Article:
If you’re not walking regularly, you’re missing out on one of the most underappreciated tools for a toned and fit body. While high-intensity workouts and endurance activities often steal the spotlight, walking humbly stands its ground, continuing to prove its weight loss benefits time and time again. A 2022 study published in Nutrients found that postmenopausal women with a regular walking routine experienced weight loss regardless of walking speed. So, for women who are looking to sculpt their fittest bodies, incorporating a daily walking routine can be a total game-changer. We have the ultimate daily walking workout for women to get fit.
Walking offers a unique blend of benefits. It’s gentle on the joints, can be done anywhere, and requires no fancy equipment. But here’s the twist: Not all walking workouts are created equal. That’s why we chatted with Tracie Haines-Landram, CSCS, a certified strength and conditioning specialist and nutrition coach with Barbend, who reveals the #1 daily walking workout for women to achieve their fitness goals. The best part is the workout can be done indoors, outdoors, or on a treadmill.
“Pacing can either be monitored on the treadmill or fitness tracker by speed, which is often displayed as miles per hour (mph) or pace (min: sec per mile),” explains Haines-Landram. “If no technology is available, going off a perceived scale of intensity (how hard the workout feels to you) works.”
Before diving into the workout, we need to clarify some terminology.
- Home Base = If walking outdoors, this is where your area to perform additional exercises that are safe and free from traffic. If walking indoors, this will be next to your treadmill.
- Set = If walking outdoors, one set is either one lap of the distance you set, which should be around 0.25 miles. If walking indoors or on a treadmill, one set will be walking 0.25 miles indoors or on a treadmill.
- Pace = Determine four levels of speed for yourself.
- Level 1 is a slow-paced, casual walk where you can easily hold a conversation and not get winded.
- Level 2 is a faster walk where you can still hold a conversation.
- Level 3 is a fast pace you can sustain for over 10 minutes, but you may not be able to hold a steady conversation because you’re out of breath.
- Level 4 is the fastest pace you can walk before it turns into a run where it’s difficult to talk or hold a conversation.
Haines-Landram says, “The general workout format is to complete one set of roughly 0.25 miles. Then, at your Home Base, complete a lower-body movement and upper-body movement three times, alternating between each.”
Regardless of your fitness level, read on for the workout. Then, check out The “50-Mile Month” Walking Challenge Is a Surprisingly Easy Way To Get Fit.
This is your warm-up, so it’s all about getting the muscles activated and the heart rate slightly elevated. Think of it as setting the stage for the workout to come. A steady five-minute walk at a comfortable pace should do the trick. Then, complete three sets of 10 bodyweight squats and 10 overhead shoulder presses with dumbbells.
It’s time to pick up the pace. At Level 3, you’re going for a brisk walk where you might still be able to chat, but you’d instead focus on your breath. Hold this for about seven minutes. Your heart rate should be higher now, and you’re priming your body for what’s next.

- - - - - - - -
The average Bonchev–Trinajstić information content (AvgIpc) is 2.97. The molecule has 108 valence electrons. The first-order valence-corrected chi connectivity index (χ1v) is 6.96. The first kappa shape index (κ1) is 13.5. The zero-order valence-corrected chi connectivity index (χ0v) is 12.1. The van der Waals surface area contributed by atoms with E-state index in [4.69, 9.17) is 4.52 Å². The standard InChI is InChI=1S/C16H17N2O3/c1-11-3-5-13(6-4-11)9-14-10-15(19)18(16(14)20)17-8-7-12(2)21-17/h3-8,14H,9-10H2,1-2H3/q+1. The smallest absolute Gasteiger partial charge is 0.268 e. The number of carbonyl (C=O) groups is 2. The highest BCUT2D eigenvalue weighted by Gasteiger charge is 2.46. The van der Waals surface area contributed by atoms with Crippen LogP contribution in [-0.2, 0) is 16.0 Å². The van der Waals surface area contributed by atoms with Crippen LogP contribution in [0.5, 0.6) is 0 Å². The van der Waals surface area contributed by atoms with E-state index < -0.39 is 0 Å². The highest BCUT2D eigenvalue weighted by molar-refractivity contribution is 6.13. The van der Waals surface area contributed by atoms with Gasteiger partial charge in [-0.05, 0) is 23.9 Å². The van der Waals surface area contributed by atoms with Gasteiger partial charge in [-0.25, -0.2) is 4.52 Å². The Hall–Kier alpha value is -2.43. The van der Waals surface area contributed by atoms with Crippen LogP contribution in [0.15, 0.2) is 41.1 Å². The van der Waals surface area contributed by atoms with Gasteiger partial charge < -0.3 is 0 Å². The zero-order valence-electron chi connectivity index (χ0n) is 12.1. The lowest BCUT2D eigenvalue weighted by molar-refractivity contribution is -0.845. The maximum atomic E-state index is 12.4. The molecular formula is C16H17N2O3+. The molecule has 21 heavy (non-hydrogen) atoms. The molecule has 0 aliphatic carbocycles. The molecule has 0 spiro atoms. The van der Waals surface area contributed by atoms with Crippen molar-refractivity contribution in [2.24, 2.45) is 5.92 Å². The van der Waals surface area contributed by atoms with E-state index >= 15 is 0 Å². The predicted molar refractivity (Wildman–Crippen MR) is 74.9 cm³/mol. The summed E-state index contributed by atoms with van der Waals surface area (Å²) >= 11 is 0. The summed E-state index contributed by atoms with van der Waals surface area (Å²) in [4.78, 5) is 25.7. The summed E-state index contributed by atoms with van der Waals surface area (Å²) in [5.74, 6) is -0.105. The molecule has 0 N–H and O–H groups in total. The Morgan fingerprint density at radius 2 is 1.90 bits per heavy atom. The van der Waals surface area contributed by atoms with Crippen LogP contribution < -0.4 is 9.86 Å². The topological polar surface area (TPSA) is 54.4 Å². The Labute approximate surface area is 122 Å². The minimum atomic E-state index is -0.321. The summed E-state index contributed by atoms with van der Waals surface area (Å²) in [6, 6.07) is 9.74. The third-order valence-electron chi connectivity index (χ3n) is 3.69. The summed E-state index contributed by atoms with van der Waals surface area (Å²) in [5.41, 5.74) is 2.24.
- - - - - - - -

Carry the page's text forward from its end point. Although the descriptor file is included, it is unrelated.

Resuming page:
Perform three sets of 10 forward lunges on each leg, alternating with each rep. This can be done by walking or standing in place. Then, do three sets of 10 pushups on the ground, against a wall, or leaning against the treadmill.
Level 4 is where you push yourself to walk as fast as possible without breaking into a jog. You’ll do this for another seven minutes. Yes, you should be a bit out of breath, and that’s a good thing; it means you’re working hard.
Aim for three sets of five single-leg rear deadlifts (RDLs) on your left leg, then five single-leg RDLs on your right leg. Single-leg RDLs involve balancing on one leg, reaching both hands toward your toes while allowing the other leg to lift off of the ground behind you. The back leg coming off the ground should maintain a straight line with your back, keeping your posterior chain straight. Slowly return to the starting position once you touch your toes (or as close as you can). After that, perform three sets of 10 upright rows with dumbbells.
Let’s dial it back a notch to Level 3 for seven minutes. This is your body’s “reset” period. You’re still moving briskly but allowing your heart rate to recover somewhat. Don’t slack off too much, though. Using a dumbbell, perform one set of 20 thrusters, which involve a squat into a shoulder press in a single explosive movement.
Back to Level 4 we go. Another seven minutes at your quickest walking pace. You’re in the home stretch now, and your body is fully engaged. If you’re not feeling challenged, you need to push harder. At Home Base, do three sets of 10 reverse alternating lunges per leg followed by 10 pushups.
This is the final round of Level 3 for seven minutes. By now, you should be sweating but also basking in the endorphins. It’s your last “reset” period before you cool down, so make it count. Complete three sets of five single-leg RDLs per leg, then 10 upright rows using dumbbells or a kettlebell for an extra challenge.
It’s time for a five-minute Level 2 walk to cool down. You’re back where you started, but your body is anything but the same. You’ve activated muscles, burned calories, and taken a big step—literally—toward sculpting your fittest body. Pat yourself on the back.